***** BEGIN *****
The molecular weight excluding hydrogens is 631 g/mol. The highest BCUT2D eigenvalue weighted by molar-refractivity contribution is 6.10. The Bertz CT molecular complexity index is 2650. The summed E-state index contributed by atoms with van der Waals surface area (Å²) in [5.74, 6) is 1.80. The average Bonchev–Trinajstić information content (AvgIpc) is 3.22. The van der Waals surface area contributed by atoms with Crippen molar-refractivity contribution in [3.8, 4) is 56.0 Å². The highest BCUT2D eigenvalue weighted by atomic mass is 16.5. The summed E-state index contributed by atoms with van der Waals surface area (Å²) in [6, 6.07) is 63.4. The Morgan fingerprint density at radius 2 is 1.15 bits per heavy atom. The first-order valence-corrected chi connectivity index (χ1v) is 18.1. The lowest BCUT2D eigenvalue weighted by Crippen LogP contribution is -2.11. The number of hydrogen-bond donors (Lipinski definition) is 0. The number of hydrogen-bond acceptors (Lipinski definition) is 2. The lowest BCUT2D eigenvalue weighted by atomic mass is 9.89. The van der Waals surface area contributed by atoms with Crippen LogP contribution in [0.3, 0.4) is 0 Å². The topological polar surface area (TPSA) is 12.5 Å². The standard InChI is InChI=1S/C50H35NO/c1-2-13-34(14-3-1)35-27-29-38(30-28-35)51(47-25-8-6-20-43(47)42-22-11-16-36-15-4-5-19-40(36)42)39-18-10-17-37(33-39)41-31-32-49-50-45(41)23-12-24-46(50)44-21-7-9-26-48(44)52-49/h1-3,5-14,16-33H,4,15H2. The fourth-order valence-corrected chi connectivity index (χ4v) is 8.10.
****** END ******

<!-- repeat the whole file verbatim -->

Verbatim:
The molecular weight excluding hydrogens is 631 g/mol. The highest BCUT2D eigenvalue weighted by molar-refractivity contribution is 6.10. The Bertz CT molecular complexity index is 2650. The summed E-state index contributed by atoms with van der Waals surface area (Å²) in [5.74, 6) is 1.80. The average Bonchev–Trinajstić information content (AvgIpc) is 3.22. The van der Waals surface area contributed by atoms with Crippen molar-refractivity contribution in [3.8, 4) is 56.0 Å². The highest BCUT2D eigenvalue weighted by atomic mass is 16.5. The summed E-state index contributed by atoms with van der Waals surface area (Å²) in [6, 6.07) is 63.4. The Morgan fingerprint density at radius 2 is 1.15 bits per heavy atom. The first-order valence-corrected chi connectivity index (χ1v) is 18.1. The lowest BCUT2D eigenvalue weighted by Crippen LogP contribution is -2.11. The number of hydrogen-bond donors (Lipinski definition) is 0. The number of hydrogen-bond acceptors (Lipinski definition) is 2. The lowest BCUT2D eigenvalue weighted by atomic mass is 9.89. The van der Waals surface area contributed by atoms with Crippen LogP contribution in [0.3, 0.4) is 0 Å². The topological polar surface area (TPSA) is 12.5 Å². The standard InChI is InChI=1S/C50H35NO/c1-2-13-34(14-3-1)35-27-29-38(30-28-35)51(47-25-8-6-20-43(47)42-22-11-16-36-15-4-5-19-40(36)42)39-18-10-17-37(33-39)41-31-32-49-50-45(41)23-12-24-46(50)44-21-7-9-26-48(44)52-49/h1-3,5-14,16-33H,4,15H2. The fourth-order valence-corrected chi connectivity index (χ4v) is 8.10.